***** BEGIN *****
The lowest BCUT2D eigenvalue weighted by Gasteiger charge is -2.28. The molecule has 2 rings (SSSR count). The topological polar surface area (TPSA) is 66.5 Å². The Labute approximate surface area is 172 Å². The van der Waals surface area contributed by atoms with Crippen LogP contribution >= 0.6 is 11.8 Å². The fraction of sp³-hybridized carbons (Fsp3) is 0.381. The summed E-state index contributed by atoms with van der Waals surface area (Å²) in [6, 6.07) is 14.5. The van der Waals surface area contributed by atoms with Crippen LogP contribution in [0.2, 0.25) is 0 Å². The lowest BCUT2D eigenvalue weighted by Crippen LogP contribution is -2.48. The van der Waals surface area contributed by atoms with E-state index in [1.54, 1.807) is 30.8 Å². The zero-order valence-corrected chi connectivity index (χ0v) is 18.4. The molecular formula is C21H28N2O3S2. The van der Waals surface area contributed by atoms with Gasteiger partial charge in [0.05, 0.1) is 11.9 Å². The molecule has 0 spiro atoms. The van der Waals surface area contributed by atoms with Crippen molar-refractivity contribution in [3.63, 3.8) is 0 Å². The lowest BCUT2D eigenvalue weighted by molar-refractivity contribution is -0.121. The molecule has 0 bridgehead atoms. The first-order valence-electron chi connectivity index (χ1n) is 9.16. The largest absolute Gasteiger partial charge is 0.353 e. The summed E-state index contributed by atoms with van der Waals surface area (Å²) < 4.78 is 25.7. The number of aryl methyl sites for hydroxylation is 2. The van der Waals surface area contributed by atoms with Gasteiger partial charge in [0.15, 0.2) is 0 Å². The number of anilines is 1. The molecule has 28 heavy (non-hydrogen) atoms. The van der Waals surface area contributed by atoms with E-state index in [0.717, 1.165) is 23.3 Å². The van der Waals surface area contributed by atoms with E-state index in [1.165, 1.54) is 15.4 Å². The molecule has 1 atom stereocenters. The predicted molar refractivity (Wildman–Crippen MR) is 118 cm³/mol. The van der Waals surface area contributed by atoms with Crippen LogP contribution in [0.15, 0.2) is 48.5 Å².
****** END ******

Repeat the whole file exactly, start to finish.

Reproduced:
The lowest BCUT2D eigenvalue weighted by Gasteiger charge is -2.28. The molecule has 2 rings (SSSR count). The topological polar surface area (TPSA) is 66.5 Å². The Labute approximate surface area is 172 Å². The van der Waals surface area contributed by atoms with Crippen LogP contribution >= 0.6 is 11.8 Å². The fraction of sp³-hybridized carbons (Fsp3) is 0.381. The summed E-state index contributed by atoms with van der Waals surface area (Å²) in [6, 6.07) is 14.5. The van der Waals surface area contributed by atoms with Crippen LogP contribution in [0.2, 0.25) is 0 Å². The lowest BCUT2D eigenvalue weighted by Crippen LogP contribution is -2.48. The van der Waals surface area contributed by atoms with E-state index in [1.54, 1.807) is 30.8 Å². The zero-order valence-corrected chi connectivity index (χ0v) is 18.4. The molecular formula is C21H28N2O3S2. The van der Waals surface area contributed by atoms with Gasteiger partial charge in [0.05, 0.1) is 11.9 Å². The molecule has 0 spiro atoms. The van der Waals surface area contributed by atoms with Crippen molar-refractivity contribution in [3.63, 3.8) is 0 Å². The lowest BCUT2D eigenvalue weighted by molar-refractivity contribution is -0.121. The molecule has 0 bridgehead atoms. The first-order valence-electron chi connectivity index (χ1n) is 9.16. The largest absolute Gasteiger partial charge is 0.353 e. The summed E-state index contributed by atoms with van der Waals surface area (Å²) < 4.78 is 25.7. The number of aryl methyl sites for hydroxylation is 2. The van der Waals surface area contributed by atoms with Gasteiger partial charge in [0.15, 0.2) is 0 Å². The number of anilines is 1. The molecule has 28 heavy (non-hydrogen) atoms. The van der Waals surface area contributed by atoms with E-state index in [0.717, 1.165) is 23.3 Å². The van der Waals surface area contributed by atoms with E-state index in [1.165, 1.54) is 15.4 Å². The molecule has 1 atom stereocenters. The predicted molar refractivity (Wildman–Crippen MR) is 118 cm³/mol. The van der Waals surface area contributed by atoms with Crippen LogP contribution in [0.15, 0.2) is 48.5 Å².